Study of the Day: Those Who Love One Another, Yawn Together

The phenomenon of "yawn contagion" goes beyond copycat tendencies. New behavioral research shows it may be a sign of empathy.

main Yuri Arcurs shutterstock_64010335.jpg

PROBLEM: The phenomenon of contagious yawning is widely known but little understood. Clinical, psychological, and neurobiological studies have suggested a link between yawn reciprocation and human empathy, but there has been no behavioral evidence to back up this belief.

METHODOLOGY: University of Pisa in Italy researchers Ivan Norscia and Elisabetta Palagi observed the yawning behavior of 109 adults for over one year. They tested the effect of several variables, including country of origin, sex, social bonding, and yawn characteristics, on the spread of yawning.

RESULTS: Only social bonding predicted the occurrence, frequency, and pace of yawn spread. More precisely, contagion was highest in response to family, then friends, then acquaintances, and finally strangers -- the same pattern observed in other measures of empathy.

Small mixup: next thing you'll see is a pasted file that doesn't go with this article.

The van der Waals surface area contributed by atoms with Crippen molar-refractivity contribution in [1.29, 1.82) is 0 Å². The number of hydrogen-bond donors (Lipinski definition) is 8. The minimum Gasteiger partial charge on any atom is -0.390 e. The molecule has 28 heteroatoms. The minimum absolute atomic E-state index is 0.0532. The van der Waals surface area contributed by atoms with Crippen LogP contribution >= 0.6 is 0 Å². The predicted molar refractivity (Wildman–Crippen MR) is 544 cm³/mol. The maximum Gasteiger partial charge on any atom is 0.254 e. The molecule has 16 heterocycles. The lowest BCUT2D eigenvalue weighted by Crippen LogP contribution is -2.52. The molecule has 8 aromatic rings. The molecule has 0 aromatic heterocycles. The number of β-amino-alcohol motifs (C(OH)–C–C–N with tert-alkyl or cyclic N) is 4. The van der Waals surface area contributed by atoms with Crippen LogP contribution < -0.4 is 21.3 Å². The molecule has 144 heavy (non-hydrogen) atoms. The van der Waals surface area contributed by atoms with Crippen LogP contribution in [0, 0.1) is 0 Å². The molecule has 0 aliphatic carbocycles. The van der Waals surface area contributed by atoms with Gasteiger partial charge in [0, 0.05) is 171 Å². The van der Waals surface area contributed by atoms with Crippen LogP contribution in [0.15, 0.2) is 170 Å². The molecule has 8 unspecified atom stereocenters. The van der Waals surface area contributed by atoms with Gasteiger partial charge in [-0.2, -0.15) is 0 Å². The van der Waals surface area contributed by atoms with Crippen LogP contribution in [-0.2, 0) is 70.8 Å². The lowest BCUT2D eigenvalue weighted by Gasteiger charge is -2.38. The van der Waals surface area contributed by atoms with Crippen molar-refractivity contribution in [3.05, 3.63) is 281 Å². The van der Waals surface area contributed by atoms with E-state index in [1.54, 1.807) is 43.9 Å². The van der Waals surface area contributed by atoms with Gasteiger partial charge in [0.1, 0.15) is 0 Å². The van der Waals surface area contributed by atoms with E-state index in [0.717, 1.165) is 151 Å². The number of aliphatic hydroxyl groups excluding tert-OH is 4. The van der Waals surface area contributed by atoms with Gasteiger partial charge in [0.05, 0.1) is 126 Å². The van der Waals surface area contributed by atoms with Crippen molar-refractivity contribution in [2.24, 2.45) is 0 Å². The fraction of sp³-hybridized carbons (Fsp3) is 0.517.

CONCLUSION: You're more likely to reciprocate yawns that originate from people you are close to than from a stranger.

SOURCE: The full study, "Yawn Contagion and Empathy in Homo sapiens," is published in the journal PLoS ONE.

Image: Yuri Arcurs/Shutterstock.

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Hans Villarica writes for and produces The Atlantic's Health channel. His work has appeared in TIME, People Asia, and Fast Company.

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